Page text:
One side effect of the change in music listening is I've been steadily buying stuff on iTunes. And even though I miss the packaging of albums, it doesn't make any practical sense to accumulate album after album here. Buying the physical product gets saved for the (awesomely packaged) Kpop albums and Western stuff that burns at my soul.
I've never understood this. This whole country works itself to the bone every day of the week and prides itself on doing things quickly. Students study from 8:20am to 9pm (not counting private school) with a few breaks, businessmen work until 7 most nights and Saturdays, construction crews work on weekends, convenience stores are almost always open 24/7, and yet decent coffee's only for those who can afford the coffee shops every day. This country needs better coffee! Cans of coffee are ubiquitous, but they're overmilked and oversweetened to the point where it's not even coffee but some express ticket to Diabetes Land. You can find a couple brands of straight Americanos, but it lacks even a tinge of bitterness. It's smooth, but it's devoid of any character. The caffeine certainly does the job, but coffee shouldn't taste like caffeinated water with food coloring. The instant stuff's even worse. More than once already I've tossed out my cup because of the taste.
The local Tous Les Jours coffee shop does do a decent Americano. The Paris Baguette is okay as well. When Kirsten first moved here, she used to tell Gabe, Peter, and I about how Wasu didn't have any coffee shops and she'd stop at the Starbucks in Chuncheon every time she went there. Maybe we should count ourselves as lucky. Gabe, Peter, and I went to Tous Les Jour on our second day here and the Paris Baguette only started serving coffee when it renovated over the winter. Maybe this is what I get for living in a small town. Ground coffee's easier to find in the bigger cities. I'll have go online or go to Seoul or Chuncheon if I want to buy some.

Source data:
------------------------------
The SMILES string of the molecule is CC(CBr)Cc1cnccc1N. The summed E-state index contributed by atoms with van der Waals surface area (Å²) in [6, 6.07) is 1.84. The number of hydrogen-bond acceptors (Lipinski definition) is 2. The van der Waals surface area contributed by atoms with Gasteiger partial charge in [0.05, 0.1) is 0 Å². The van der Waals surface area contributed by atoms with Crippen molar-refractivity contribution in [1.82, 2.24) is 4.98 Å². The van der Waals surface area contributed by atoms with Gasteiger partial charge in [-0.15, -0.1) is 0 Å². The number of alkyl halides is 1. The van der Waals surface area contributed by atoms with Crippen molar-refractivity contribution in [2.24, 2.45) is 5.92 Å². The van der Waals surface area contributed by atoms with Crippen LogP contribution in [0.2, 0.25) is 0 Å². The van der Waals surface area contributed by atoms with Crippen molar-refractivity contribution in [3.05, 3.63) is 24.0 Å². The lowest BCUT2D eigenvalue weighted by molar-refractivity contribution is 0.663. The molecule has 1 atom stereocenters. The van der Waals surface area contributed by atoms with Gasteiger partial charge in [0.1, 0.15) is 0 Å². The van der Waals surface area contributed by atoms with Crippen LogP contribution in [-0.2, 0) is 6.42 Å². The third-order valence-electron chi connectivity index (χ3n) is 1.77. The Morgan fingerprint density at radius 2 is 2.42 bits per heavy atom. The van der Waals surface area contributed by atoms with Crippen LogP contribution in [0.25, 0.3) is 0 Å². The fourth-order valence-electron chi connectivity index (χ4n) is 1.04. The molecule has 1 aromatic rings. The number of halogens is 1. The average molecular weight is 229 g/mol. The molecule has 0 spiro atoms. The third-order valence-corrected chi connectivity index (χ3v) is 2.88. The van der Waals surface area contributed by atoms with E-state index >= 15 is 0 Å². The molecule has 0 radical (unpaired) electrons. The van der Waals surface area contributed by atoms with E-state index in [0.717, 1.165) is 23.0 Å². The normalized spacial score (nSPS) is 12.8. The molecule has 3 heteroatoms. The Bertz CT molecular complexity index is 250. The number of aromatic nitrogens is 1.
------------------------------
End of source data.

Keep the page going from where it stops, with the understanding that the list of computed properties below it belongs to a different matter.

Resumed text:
Another thing: instant coffee mix packets are huge here. The packets already have the coffee, creamer, and sugar mixed in them. You boil a pot of water on the regulation office electric kettle, pour the mix into a Dixie cup, and pour in the water. The teachers call this coffee, but I swear a better name is coffee shot. 2oz doesn't count as coffee unless it's straight espresso. Again, they're sweet. They do go well with soju though. My idea. A few of lady teachers as well as members of the Cheorwon crew like them.
*Tous Les Jours and Paris Baguette charge 2,500won for an Americano. It's around 2 dollars.
So that's five things and none of them carry much importance in the grand scheme of things. That's about all I've got for complaints against daily life here. Everything else is great. Everything necessary is in walking distance: the school, the restaurants, the grocery store, the walking paths, the coffee shops, and the bus terminal. Beer, makgeolli, whiskey and soju are available around the clock. 3 cool EPIK'ers plus a great co-teacher and a cool apartment manager live in the building. The townspeople are nice. The scenery's gorgeous. Spring's turning into summer and the weather's grown warm.
I do miss waking up to a big mug of strong coffee and a bowl of granola, but oh well. Life was good then, but it's better now. Cheers!